spark.conf.set("aerospike.namespace", "test")

Define a view, and a function we will be using

val sqlContext = spark.sqlContext

sqlContext.udf.register("getYearFromSeconds", (seconds: Long) => (new SimpleDateFormat("yyyy")).format(1000 * seconds))

val taxi = sqlContext.read.format("com.aerospike.spark.sql").option("aerospike.set", "nyc-taxi-data").load

taxi.createOrReplaceTempView("taxi")

Finally we run our queries

// Journeys grouped by cab type
val result = sqlContext.sql("SELECT cab_type,count(*) count FROM taxi GROUP BY cab_type")
result.show()

+--------+--------+                                                             
|cab_type|   count|
+--------+--------+
|   green|20000000|
+--------+--------+

// Average fare based on different passenger count
val result = sqlContext.sql("SELECT passenger_cnt, round(avg(total_amount),2) avg_amount FROM taxi GROUP BY passenger_cnt ORDER BY passenger_cnt")
result.show()

+-------------+----------+                                                      
|passenger_cnt|avg_amount|
+-------------+----------+
|            0|     10.86|
|            1|     14.63|
|            2|     15.75|
|            3|     15.87|
|            4|     15.85|
|            5|     14.76|
|            6|     15.42|
|            7|     23.74|
|            8|     19.52|
|            9|      34.9|
+-------------+----------+

// No of journeys for different numbers of passengers
val result = sqlContext.sql("SELECT passenger_cnt,getYearFromSeconds(pkup_datetime) trip_year, count(*) count FROM taxi GROUP BY passenger_cnt, getYearFromSeconds(pkup_datetime) order by passenger_cnt");
result.show()

+-------------+---------+--------+                                              
|passenger_cnt|trip_year|   count|
+-------------+---------+--------+
|            0|     2014|    4106|
|            1|     2014|16557518|
|            2|     2014| 1473578|
|            3|     2014|  507862|
|            4|     2014|  160714|
|            5|     2014|  939276|
|            6|     2014|  355846|
|            7|     2014|     492|
|            8|     2014|     494|
|            9|     2014|     114|
+-------------+---------+--------+

// Number of trips for each passenger count/distance combination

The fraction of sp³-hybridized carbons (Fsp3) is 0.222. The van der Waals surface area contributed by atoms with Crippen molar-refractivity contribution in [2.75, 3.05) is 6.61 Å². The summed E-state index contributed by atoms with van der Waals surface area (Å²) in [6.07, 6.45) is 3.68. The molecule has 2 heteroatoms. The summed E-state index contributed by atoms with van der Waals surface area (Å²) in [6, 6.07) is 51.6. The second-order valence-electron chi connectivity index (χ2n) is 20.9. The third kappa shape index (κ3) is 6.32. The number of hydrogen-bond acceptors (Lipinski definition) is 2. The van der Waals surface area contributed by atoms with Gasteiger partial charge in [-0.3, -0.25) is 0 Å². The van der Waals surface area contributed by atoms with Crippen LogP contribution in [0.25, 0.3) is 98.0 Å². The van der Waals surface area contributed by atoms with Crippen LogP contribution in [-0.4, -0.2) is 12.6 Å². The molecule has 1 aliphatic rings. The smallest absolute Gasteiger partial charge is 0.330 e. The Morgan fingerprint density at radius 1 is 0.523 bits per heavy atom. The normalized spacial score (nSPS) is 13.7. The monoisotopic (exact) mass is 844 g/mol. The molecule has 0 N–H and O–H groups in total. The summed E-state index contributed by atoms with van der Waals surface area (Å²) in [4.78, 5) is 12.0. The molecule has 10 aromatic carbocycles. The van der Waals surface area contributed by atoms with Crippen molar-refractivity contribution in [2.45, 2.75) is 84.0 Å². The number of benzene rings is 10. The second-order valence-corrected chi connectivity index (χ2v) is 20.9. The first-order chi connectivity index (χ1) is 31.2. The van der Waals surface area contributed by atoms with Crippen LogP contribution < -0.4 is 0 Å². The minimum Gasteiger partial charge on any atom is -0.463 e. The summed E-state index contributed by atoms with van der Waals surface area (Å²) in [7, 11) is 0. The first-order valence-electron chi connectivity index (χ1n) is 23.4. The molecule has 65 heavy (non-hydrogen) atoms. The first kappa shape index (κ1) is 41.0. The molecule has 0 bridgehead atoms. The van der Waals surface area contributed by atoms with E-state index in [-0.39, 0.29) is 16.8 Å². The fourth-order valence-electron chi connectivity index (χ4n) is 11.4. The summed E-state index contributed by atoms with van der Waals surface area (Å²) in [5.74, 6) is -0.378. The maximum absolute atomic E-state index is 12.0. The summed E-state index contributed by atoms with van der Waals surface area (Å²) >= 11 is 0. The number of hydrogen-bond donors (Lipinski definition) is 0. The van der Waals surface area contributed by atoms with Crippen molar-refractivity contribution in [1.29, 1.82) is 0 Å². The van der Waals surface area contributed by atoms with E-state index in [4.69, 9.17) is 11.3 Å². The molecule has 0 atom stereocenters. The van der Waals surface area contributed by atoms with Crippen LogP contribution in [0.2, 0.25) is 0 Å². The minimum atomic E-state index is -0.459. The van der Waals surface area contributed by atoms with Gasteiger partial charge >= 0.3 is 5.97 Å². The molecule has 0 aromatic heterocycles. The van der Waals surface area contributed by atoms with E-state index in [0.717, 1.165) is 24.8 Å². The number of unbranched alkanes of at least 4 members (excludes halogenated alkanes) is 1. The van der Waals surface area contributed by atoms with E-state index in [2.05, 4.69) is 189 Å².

// Ordered by trip count, descending
val result = sqlContext.sql("SELECT passenger_cnt,getYearFromSeconds(pkup_datetime) trip_year,round(trip_distance) distance,count(*) trips FROM taxi GROUP BY passenger_cnt,getYearFromSeconds(pkup_datetime),round(trip_distance) ORDER BY trip_year,trips desc")
result.show()

+-------------+---------+--------+-------+                                      
|passenger_cnt|trip_year|distance|  trips|
+-------------+---------+--------+-------+
|            1|     2014|     1.0|5321230|
|            1|     2014|     2.0|3500458|
|            1|     2014|     3.0|2166462|
|            1|     2014|     4.0|1418494|
|            1|     2014|     5.0| 918460|
|            1|     2014|     0.0| 868210|
|            1|     2014|     6.0| 653646|
|            1|     2014|     7.0| 488416|
|            2|     2014|     1.0| 433746|
|            1|     2014|     8.0| 345728|
|            2|     2014|     2.0| 305578|
|            5|     2014|     1.0| 302120|
|            1|     2014|     9.0| 226278|
|            5|     2014|     2.0| 199968|
|            2|     2014|     3.0| 199522|
|            1|     2014|    10.0| 163928|
|            3|     2014|     1.0| 145580|
|            2|     2014|     4.0| 137152|
|            5|     2014|     3.0| 122714|
|            1|     2014|    11.0| 117570|
+-------------+---------+--------+-------+
only showing top 20 rows

Conclusion

This shows you how quickly you can get up and running with a large data corpus. The example was done with 20m rows but this is easily extended to the full corpus. We can also see just how quickly you can get up and running with the aerospike-ansible tooling.

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About Author

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    Ken Tune, Senior Solutions Architect

    All posts by this author
    Ken Tune is a Senior Solutions Architect at Aerospike. He joined the company in June 2018. He advises major companies across the EMEA region on the unique value Aerospike can bring to their business, guiding them from introduction to adoption. Prior to that he spent eight years as a consultant with MarkLogic, a document database, reaching Senior Principal level, being responsible for guidance and implementation of over 20 separate deployments. He additionally has a wealth of experience in finance, having worked for Hambros Bank, HSBC and Markit Group with experience including risk management and major system integration. He has a BA in Maths from Cambridge University and an MSc. in Computer Science from Imperial College, London.